If there ever was a textbook case of anti-democratic dirty double dealing by a succession of US governments, Haiti is one. But as in many of the stories that are shaping the world around us, you won't find the full background on the main stream news, they don't do that kind of reporting. Neocons were behind the successful destabilization of Haiti in 2004, it is one of the great crimes of the Bush regime. There are some liberals can't bear to deal honestly with the truth of Haiti & US history because the Clinton administration has been accused by many historians and writers to have blocked Aristides restoration after the Bush 1 supported coup of 1991, until Aristide agreed to terms that would tone down his leftist stands and accept IMF policies. After that, the right wing continued to work to bring Aristide down again, and succeeded, with Bush 2.
Nothing marks a successful Neocon - Right wing strategy like the muddied pools they leave behind.

here are some links I hope will work for background on Haiti:

www.guardian.co.uk/commentisfree/2010/jan/13/our-role-i...
An article by Peter Hallward, author of 'Damming the Flood: Haiti, Aristide, and the Politics of Containment'

news.bbc.co.uk/2/hi/americas/8460185.stm
current BBC background, gives perspective but repeats the smear against Aristide and the lies that cover up the US involvement in removing him from power in 2004, repeated ad nauseum by Neo-liberal apologists and the Bush regime

http://rebelreports.com/post/109822009/bill-clinton-nam ...
article by Jeremy Scahill

http://www.consortiumnews.com/2010/011310.html
more history from Robert Parry, consortiumnews.com

http://www.lrb.co.uk/v26/n08/paul-farmer/who-removed-ar ...
Paul Farmer, on Aristides' removal, with background

also check out Project Censored, 2005 and other years also, I think, for background
Printer Friendly | Permalink |  | Top
 
flyarm Donating Member (1000+ posts) Send PM | Profile | Ignore Mon Jan-18-10 09:10 AM
Response to Reply #31
42. please do a little DU Archive search during 2004 and see what was being discussed here at DU when
Edited on Mon Jan-18-10 09:12 AM by flyarm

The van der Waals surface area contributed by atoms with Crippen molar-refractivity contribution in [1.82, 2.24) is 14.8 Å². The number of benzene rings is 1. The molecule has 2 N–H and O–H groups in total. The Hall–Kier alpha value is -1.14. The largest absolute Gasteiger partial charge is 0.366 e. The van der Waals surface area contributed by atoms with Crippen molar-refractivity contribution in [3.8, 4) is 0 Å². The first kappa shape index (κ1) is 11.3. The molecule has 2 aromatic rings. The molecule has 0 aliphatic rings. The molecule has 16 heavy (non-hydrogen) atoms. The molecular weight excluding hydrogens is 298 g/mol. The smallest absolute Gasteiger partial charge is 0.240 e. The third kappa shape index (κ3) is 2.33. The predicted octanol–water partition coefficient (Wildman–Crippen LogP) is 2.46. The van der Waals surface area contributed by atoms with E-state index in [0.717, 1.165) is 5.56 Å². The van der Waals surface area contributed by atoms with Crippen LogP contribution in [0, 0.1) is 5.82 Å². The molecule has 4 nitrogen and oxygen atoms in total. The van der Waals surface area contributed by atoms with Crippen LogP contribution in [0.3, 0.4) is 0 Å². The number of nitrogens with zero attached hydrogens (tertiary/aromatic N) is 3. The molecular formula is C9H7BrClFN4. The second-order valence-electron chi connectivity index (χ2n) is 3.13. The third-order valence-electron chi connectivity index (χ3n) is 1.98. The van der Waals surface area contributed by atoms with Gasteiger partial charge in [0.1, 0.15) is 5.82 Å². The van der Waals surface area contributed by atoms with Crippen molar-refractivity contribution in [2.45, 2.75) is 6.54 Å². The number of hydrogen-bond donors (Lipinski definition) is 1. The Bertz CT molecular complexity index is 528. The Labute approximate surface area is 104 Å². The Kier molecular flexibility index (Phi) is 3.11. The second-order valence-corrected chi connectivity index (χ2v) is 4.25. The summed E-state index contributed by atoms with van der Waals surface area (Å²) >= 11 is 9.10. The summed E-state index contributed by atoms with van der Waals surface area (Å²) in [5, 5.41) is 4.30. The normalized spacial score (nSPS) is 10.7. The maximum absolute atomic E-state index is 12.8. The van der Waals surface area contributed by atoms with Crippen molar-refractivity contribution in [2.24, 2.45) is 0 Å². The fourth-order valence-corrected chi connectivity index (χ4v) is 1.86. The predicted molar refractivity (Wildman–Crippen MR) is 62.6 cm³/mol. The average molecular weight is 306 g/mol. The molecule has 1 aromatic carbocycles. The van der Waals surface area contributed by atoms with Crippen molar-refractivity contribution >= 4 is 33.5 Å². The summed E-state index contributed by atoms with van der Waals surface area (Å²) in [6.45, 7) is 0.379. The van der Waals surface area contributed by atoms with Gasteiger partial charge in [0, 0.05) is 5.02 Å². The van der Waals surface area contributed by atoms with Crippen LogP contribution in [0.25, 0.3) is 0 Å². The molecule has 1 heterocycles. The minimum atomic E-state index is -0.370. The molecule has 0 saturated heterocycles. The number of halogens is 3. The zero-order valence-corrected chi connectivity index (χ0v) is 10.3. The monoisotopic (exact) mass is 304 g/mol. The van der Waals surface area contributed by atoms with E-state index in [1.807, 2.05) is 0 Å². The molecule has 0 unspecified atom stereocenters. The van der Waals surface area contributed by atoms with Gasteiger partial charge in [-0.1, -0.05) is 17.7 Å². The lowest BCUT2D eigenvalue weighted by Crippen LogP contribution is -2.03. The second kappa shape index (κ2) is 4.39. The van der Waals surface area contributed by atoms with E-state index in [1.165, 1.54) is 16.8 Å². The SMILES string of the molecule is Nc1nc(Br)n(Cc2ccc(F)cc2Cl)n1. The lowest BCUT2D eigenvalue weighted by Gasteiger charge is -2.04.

Bush took down the elected government of Haiti..and then do a archive search on the Shock Doctrine..it has been discussed here extensively since it was first released.

Then do some research on GLOBALIZATION..by Greg Palast..and the IMF and World bank debts of Argentina.
Printer Friendly | Permalink |  | Top
 
Solly Mack Donating Member (1000+ posts) Send PM | Profile | Ignore Sun Jan-17-10 11:32 PM
Response to Original message
32. k/r
Printer Friendly | Permalink |  | Top
 
Hannah Bell Donating Member (1000+ posts) Send PM | Profile | Ignore Mon Jan-18-10 05:43 AM
Response to Original message
35. "by 1900, it was spending 80 percent of its national budget on repayments."
and starting in 1910, it all went to Citibank investors. For 40 more years.
Printer Friendly | Permalink |  | Top
 
Jkid Donating Member (1000+ posts) Send PM | Profile | Ignore Mon Jan-18-10 09:18 AM
Response to Original message
43. I knew this crap is going to happen.
The Shock Doctrine will ensure that Haiti will never develop as a normal nation. They'll still get their 80% poverty
Printer Friendly | Permalink |  | Top
 
peacetalksforall Donating Member (1000+ posts) Send PM | Profile | Ignore Mon Jan-18-10 09:43 AM
Response to Original message
45. I don't think the IMF should be defined as sort of a UN. It is the front for the barons.
Edited on Mon Jan-18-10 09:44 AM by peacetalksforall
It is financial slavery.

The truth hurts. And the truth is that loved and hated administrations and big money mouths and pockets have been doing this to them for centuries.

Read all of this and project to our future if you are not wealthy. As long as poverty is orderly, they will keep doing it.

Don't glorify the IMF.

If extending the loan expedites help, but follow this and review it. There are no heroes at the IMF. There is no heart there. It is a grand effort to appear to have dignity.

In a couple of weeks some other happening will divert attention away from Haiti and as reconstruction starts, the dirty work will be well underway.

From birth to death in poverty. Think about it.

A portion of the world gets rich by the minute and they assume they are the rulers.

They don't give a damn about democracy. Usury and perpetual poverty - their ticket to riches.

They were in on the coup of Aristide. Are coup participants interested in the votes of the poor? The answer is npt just NO, it is HELL NO. And what happened in the first days - murderers were brought in for a round of massacres. That is how to rule and safegaurd your money.
Printer Friendly | Permalink |  | Top
 
maryf Donating Member (1000+ posts) Send PM | Profile | Ignore Mon Jan-18-10 10:20 AM
Response to Original message
46. kick, nt.
Printer Friendly | Permalink |  | Top
 
Fire1 Donating Member (1000+ posts) Send PM | Profile | Ignore Mon Jan-18-10 12:32 PM
Response to Original message
49. AND.......... the "speculation" begins, as well. That cruise ship
standing out from a Haitian resort overlooking the landscape served it's purpose for the gawkers/speculators.
Printer Friendly | Permalink |  | Top
 
Fire1 Donating Member (1000+ posts) Send PM | Profile | Ignore Mon Jan-18-10 12:38 PM
Response to Original message
50. Oh hysterics and delusions!! Why is this not moved to the
"CONSPIRACY" forum????? :sarcasm:
Printer Friendly | Permalink |  | Top